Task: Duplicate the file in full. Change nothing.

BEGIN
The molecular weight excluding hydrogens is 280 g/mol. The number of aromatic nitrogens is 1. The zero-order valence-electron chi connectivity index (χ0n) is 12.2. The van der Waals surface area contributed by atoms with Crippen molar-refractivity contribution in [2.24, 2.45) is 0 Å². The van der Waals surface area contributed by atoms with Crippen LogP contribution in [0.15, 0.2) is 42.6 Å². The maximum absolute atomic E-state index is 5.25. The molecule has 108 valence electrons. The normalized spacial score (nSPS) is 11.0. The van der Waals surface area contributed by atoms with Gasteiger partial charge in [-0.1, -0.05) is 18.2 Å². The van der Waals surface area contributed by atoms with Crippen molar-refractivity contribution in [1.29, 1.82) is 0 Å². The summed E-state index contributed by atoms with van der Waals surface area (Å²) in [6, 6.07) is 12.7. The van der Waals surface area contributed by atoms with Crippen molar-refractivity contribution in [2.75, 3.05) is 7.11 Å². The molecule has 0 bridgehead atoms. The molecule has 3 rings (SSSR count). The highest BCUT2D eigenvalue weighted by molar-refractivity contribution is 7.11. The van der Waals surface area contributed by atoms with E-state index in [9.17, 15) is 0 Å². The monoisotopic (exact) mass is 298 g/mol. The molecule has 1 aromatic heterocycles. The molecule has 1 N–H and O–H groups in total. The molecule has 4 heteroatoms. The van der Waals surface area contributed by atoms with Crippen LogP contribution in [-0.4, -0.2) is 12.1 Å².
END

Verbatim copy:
The molecular weight excluding hydrogens is 280 g/mol. The number of aromatic nitrogens is 1. The zero-order valence-electron chi connectivity index (χ0n) is 12.2. The van der Waals surface area contributed by atoms with Crippen molar-refractivity contribution in [2.24, 2.45) is 0 Å². The van der Waals surface area contributed by atoms with Crippen LogP contribution in [0.15, 0.2) is 42.6 Å². The maximum absolute atomic E-state index is 5.25. The molecule has 108 valence electrons. The normalized spacial score (nSPS) is 11.0. The van der Waals surface area contributed by atoms with Gasteiger partial charge in [-0.1, -0.05) is 18.2 Å². The van der Waals surface area contributed by atoms with Crippen molar-refractivity contribution in [1.29, 1.82) is 0 Å². The summed E-state index contributed by atoms with van der Waals surface area (Å²) in [6, 6.07) is 12.7. The van der Waals surface area contributed by atoms with Crippen molar-refractivity contribution in [2.75, 3.05) is 7.11 Å². The molecule has 0 bridgehead atoms. The molecule has 3 rings (SSSR count). The highest BCUT2D eigenvalue weighted by molar-refractivity contribution is 7.11. The van der Waals surface area contributed by atoms with E-state index in [9.17, 15) is 0 Å². The monoisotopic (exact) mass is 298 g/mol. The molecule has 1 aromatic heterocycles. The molecule has 1 N–H and O–H groups in total. The molecule has 4 heteroatoms. The van der Waals surface area contributed by atoms with Crippen LogP contribution in [-0.4, -0.2) is 12.1 Å².